Valid comments and I thank you. Here is where I think the reasoning breaks
down. The seminar notes are not the legal documents. Although they might
begin to clarify an intent, the sections of code do not appear to bear this
out. Neither do the notes provided in the 1998 SEAOSC Wood Seminar, the
ICBO/SEAOC Seismic Design Problems or the 1998 ICBO seminar in preparation
for the 97 UBC.
The intention is clear that engineers must check the diaphragm and compare
them to a measure used to determine rigidity. All those who work in smaller
wood structures with closely spaced shear walls will confirm that the
majority of these buildings will prove - based upon this criteria - to be
Putting into proper perspective, the designer of residental homes must comply
with these changes in the last few years:
1. 25% reduction in allowable shear capacity of plywood diaphgams
2. Increases in base shear calculations depending upon the proximity of the
structure to an active fault.
3. Increases to the lateral load demand based upon the use of embedded
columns anywhere within the structure to resist shear (including if used in a
portion of a structure that is discontinuous from the rest of the building by
nature of the framing - ie, California framed roofs).
4. Increases in shear due to rotation from a diaphgram considered by
comparison to code test proceedures to be designed as rigid.
Considering the majority of damage is attributed to construction defect, this
seems extraordinarily restrictive and does next to nothing to improve
buildings constructed by Conventional Framing Prescriptive measures.
I agree that ICBO should be willing to address these issues, but didn't they
begin the the SEA committees that presented them to ICBO? I think this is
where the justification or ability to make changes should occur.
I fear that we (the List and any who write with dissention about these code
changes) may be disregarded or considered trouble makers rather than members
who deserve better cooperation. I also fear that constructive critism is
considered rebellious and an insult to those who monitor our posts. I would
hope that they have the stength of character to understand the issues and
present us with appropriate justifcation or protection from liability in the
Dennis S. Wish PE
In a message dated 5/9/99 8:41:44 AM Pacific Daylight Time, FEMCCLURE(--nospam--at)aol.com
<< Subj: Re: Wood Diaphragms
Date: 5/9/99 8:41:44 AM Pacific Daylight Time
Reply-to: <A HREF="mailto:seaint(--nospam--at)seaint.org">seaint(--nospam--at)seaint.org</A>
CC: FEMCCLURE(--nospam--at)aol.com, cgreenlaw(--nospam--at)speedlink.com, MESSINGERD(--nospam--at)aol.com,
It is with considerable fear and trepidation (nervous apprehension) that I
would even try to contribute to the discussion concerning "rigid" and
"flexible" wood diaphragms with so many more knowledgeable persons having
posted their thoughts concerning the subject matter.
I sincerely appreciate the time and effort that Lynn Howard, Dennis Wish,
Neil Moore, Bob Bossi, Charles Greenlaw and others have taken to discuss the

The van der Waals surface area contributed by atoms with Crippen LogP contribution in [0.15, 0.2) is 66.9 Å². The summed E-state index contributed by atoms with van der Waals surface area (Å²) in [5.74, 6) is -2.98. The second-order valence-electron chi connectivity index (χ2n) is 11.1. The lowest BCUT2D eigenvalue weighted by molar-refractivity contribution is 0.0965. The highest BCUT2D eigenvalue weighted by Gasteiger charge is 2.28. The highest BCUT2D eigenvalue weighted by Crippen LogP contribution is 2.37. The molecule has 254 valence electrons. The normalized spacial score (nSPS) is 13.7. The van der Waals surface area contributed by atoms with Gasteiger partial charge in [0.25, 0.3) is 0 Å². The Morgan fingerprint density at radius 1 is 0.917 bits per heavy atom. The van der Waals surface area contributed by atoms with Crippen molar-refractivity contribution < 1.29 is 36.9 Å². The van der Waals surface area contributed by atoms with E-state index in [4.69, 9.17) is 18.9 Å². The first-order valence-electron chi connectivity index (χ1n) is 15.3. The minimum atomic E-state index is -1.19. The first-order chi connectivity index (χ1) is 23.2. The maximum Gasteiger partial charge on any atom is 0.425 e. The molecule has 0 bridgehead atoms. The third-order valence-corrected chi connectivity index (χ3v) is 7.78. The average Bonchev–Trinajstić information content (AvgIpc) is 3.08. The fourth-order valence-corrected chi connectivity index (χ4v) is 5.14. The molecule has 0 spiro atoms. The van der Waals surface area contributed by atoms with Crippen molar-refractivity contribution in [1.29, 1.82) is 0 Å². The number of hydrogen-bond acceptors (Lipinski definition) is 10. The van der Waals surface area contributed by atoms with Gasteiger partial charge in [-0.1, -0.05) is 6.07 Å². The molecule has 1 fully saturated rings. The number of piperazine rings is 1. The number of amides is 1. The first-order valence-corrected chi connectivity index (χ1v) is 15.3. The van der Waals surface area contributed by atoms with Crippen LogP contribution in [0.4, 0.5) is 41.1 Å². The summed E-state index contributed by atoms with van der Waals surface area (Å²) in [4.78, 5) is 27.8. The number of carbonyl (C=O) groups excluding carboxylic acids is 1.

issue of "rigid" and "flexible" wood diaphragms.
The following thoughts are offered for whatever they might be worth and
perhaps some will consider that they are not relevant to the issues at hand.
On November 16, 1995, I attended an International Conference of Building
Officials, Seminar 102 on the 1994 Uniform Building Code Update, Structural
Provisions. On page 29 of the notes for this seminar, under the heading,
"Section 1628.5, Horizontal Distribution of Shear" was the following
"Accidental Torsion - Where diaphragms are not flexible, story shear shall
assumed to act at an eccentricity of 5% of building dimension. Horizontal
torsion and accidental torsion apply for rigid diaphragms ONLY. Rigid -
Concrete floor and roof slabs, steel deck systems with concrete fill.
Flexible - Plywood floor and roof systems, steel deck systems (w/o concrete
fill)." (Emphasis added.)
Now, I realize there are other sections in the 1994 Uniform Building Code
that might modify the above wording in the seminar notes. However, if a
diaphragm is considered as "flexible" according to the seminar notes, and
horizontal torsion considerations apply only to "rigid" diaphragms, then
not this wording mitigate the need to consider the relative rigidities of
vertical resisting elements in the lateral force analysis when you have a
Can we calculate with any reasonable degree of accuracy the "average story
drift of the associated story" in a wood frame structure to make a
determination whether a diaphragm is "flexible" or "rigid" according to 1994
UBC, page 2-18, Section 1628.5, Horizontal Distribution of Shear?
Has anyone considered contacting ICBO, ( Telephone 310-699-0541) and
discussing the problems related to whether a wood diaphragm is to be
considered "flexible" or "rigid" and under what conditions?
Jerry Neville and Jim Hodges at ICBO were the excellent lecturers at the
above seminar and they might be able to help. I am not sure if Rick Okawa,
P.E., Vice President, Codes, Engineering and Education Services is still at
ICBO, but you might contact him for help. Feel free to use my name if you
believe it might help to get a response from ICBO. I went to my first ICBO
Annual Meeting in 1947.
Frank E. McClure FEMCCLURE(--nospam--at)aol.com May 8, 1999